Saturday, April 20, 2013

Stop Thinking and Start Writing!!!

Well, I’m back from my trip to Washington DC and my three weeks of chaotic traveling is finally over!   Yeah!!!!

They were all good trips; however, I’m glad to be back to the joys of writing!! FINALLY!  Over the past three weeks, I haven’t been able to workout much or write at all. So I’m feeling a bit out of sorts.

I’m also a bit out of sorts because Riddle in Stone’s momentum seems to be stalling a bit.  I haven’t had a new review on Goodreads, Amazon, or for a while.  Sooooo…if you have friends or colleagues who enjoy fantasy novels, please mention my book.

I’m sorry. I know that is horribly self-centered and selfish of me. But…WON’T SOMEBODY PLEASE THINK OF THE CHILDREN!!!   My children that is.  I have to pay for their college!   At any rate, if you can encourage people to read the first chapter of Riddle in Stone available on my website (, I’d GREATLY appreciate it! 

And if you’ve already read my little story, PLEASE post reviews wherever you are able…Amazon, BarnesandNoble, Goodreads, G+, bathroom walls, wherever!  Thanks so much!

Anyway, today I want to address something people always ask me when they find out that I’ve written a novel, specifically—“How do you start writing your story?”

It seems that a lot of want-to-be writers feel paralyzed when they start a story because they don’t know “everything” that’s going to happen.  They feel that they need to know every character’s backstory and how each scene is going to end up and so forth prior to writing.  As a result, they never start. 

I don’t know how many times would-be writers have said to me, “I’m going to start writing (insert name of story here) as soon as I get the feel for the characters.”

I suppose that’s fine.  But it seems that several of them have been getting a “feel” for their characters for months, if not years. 

So to them, my advice is: STOP THINKING AND START WRITING!!!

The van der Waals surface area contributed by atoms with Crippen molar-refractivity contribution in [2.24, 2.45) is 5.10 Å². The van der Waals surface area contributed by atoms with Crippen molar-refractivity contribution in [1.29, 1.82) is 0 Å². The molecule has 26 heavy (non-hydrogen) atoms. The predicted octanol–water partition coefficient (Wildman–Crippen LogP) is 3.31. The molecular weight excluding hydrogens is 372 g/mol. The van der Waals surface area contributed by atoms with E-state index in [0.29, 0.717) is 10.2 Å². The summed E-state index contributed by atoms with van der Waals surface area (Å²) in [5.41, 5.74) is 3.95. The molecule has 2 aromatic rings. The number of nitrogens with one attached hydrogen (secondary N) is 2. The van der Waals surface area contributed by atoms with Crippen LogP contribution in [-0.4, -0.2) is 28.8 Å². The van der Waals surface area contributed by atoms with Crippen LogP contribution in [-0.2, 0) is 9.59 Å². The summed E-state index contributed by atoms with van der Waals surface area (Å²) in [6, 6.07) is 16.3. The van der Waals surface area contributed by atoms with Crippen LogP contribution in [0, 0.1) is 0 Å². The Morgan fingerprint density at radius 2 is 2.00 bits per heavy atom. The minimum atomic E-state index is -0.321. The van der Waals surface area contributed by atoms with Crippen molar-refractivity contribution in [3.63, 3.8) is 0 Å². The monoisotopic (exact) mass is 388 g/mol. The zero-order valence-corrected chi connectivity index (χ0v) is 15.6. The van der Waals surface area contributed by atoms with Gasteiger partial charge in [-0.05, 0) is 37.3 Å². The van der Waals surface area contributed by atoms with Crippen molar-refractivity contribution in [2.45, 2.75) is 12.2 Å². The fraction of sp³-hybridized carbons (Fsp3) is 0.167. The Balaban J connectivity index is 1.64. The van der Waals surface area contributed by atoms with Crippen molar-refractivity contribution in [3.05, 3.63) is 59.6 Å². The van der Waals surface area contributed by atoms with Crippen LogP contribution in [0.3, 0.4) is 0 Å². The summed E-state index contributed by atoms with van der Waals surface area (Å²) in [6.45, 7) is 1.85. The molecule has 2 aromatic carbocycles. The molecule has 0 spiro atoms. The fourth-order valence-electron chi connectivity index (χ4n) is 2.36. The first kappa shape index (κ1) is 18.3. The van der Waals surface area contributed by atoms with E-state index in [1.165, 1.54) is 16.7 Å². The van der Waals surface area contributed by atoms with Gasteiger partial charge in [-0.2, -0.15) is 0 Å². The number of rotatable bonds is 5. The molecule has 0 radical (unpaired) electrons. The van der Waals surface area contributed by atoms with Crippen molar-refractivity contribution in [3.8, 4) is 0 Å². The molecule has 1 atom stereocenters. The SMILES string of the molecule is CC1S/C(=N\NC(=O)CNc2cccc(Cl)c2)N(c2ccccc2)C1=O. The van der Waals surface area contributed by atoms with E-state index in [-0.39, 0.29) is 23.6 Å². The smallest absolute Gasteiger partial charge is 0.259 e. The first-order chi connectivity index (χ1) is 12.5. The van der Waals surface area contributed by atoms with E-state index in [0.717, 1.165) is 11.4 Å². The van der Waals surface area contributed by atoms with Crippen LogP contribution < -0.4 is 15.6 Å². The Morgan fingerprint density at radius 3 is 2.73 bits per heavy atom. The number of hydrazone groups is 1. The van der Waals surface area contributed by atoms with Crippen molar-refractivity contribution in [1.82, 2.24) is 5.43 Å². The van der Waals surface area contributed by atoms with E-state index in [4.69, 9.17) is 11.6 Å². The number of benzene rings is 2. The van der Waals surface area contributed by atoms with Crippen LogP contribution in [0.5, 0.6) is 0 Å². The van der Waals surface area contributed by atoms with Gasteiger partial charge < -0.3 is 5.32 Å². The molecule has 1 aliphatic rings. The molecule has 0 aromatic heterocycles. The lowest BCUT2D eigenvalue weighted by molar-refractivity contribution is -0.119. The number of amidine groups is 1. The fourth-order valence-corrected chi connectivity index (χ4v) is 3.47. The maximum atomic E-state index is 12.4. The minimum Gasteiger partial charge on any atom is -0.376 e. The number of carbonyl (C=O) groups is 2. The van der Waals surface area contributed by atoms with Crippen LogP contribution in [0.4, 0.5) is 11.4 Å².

Just start writing and see what happens.

This probably sounds a bit crazy, but I don’t have a clue who my characters are or what’s going to happen to them when I start writing the first draft.   I just start typing—usually with a general location and a vague character in mind—and then I just see what happens.

To me, characters develop during the writing process.  Sometimes characters pop into a story and steal the show!  Or they pop in and fall flat, in which case I cut them out.  No biggie! That’s what the delete button is for.

Writing is a journey just as much for the writer as it is for the reader.   I begin with a vague sense of a situation and a couple characters and then I sit back and watch them develop and mature.  I honestly don’t know how the story is going to end or what my characters are like until well into the third or fourth drafts. 

That’s what drafts are for…polishing the characters and the story!

How boring it must be to sit down and painstakingly consider every little nuance of a story before actually writing it!  Seriously! I’d get bored and never finish it.  Why should I?   

Would you read a new book if you already knew everything that’s going to happen?? NO!  It’s the same thing with writing.

I like to write because I want to see how things are going to develop.  I want to see what’s on the next page.  If I already knew, I might as well just sit here and daydream!

So my humble advice to those of you who never start because you don’t know EVERYTHING about your story is to…relax.  Sit down.  And write!   Characters and stories will develop themselves—if you let them!


  1. "Just start writing and see what happens."

    Amen to that! Sheesh. Again, another viewpoint of yours I completely agree with. Would-be writers fret too much over the details right at the outset, when that's the fun, creative part, and it's supposed to flow. They're supposed to go with it, THEN shape the world, the characters, the plot, the . . . everything.

    You hit the nail right on the head, Robert. And hopefully many would-be writers will read this and take the hint. :D

    1. Kimberly!!!! Thanks for stopping by! I'm glad this post struck a chord. And I think you're right...would-be-writers do worry about details too soon when they should be worrying about the story.

  2. I absolutely agree with you on this point (this is coming from a reformed plotter). I tossed the outline for my story about halfway through and something really amazing happened: The characters came alive. They started doing things on their own, not useful things like mowing the lawn or washing the car, but acting in ways that I had not, nor would have been able see if I had followed my initial plan.


    1. KEVIN!!! I'm not sure being a plotter is all that bad. It just isn't right for me. Also, I think some "plotters" are too rigid and won't allow their characters to develop in unexpected ways. They clutch their outlines in their tight little fingers and try to force the story to end up where they want it to end. Letting go is difficult, I suppose.

      Thanks for stopping by!!! Everything good with you?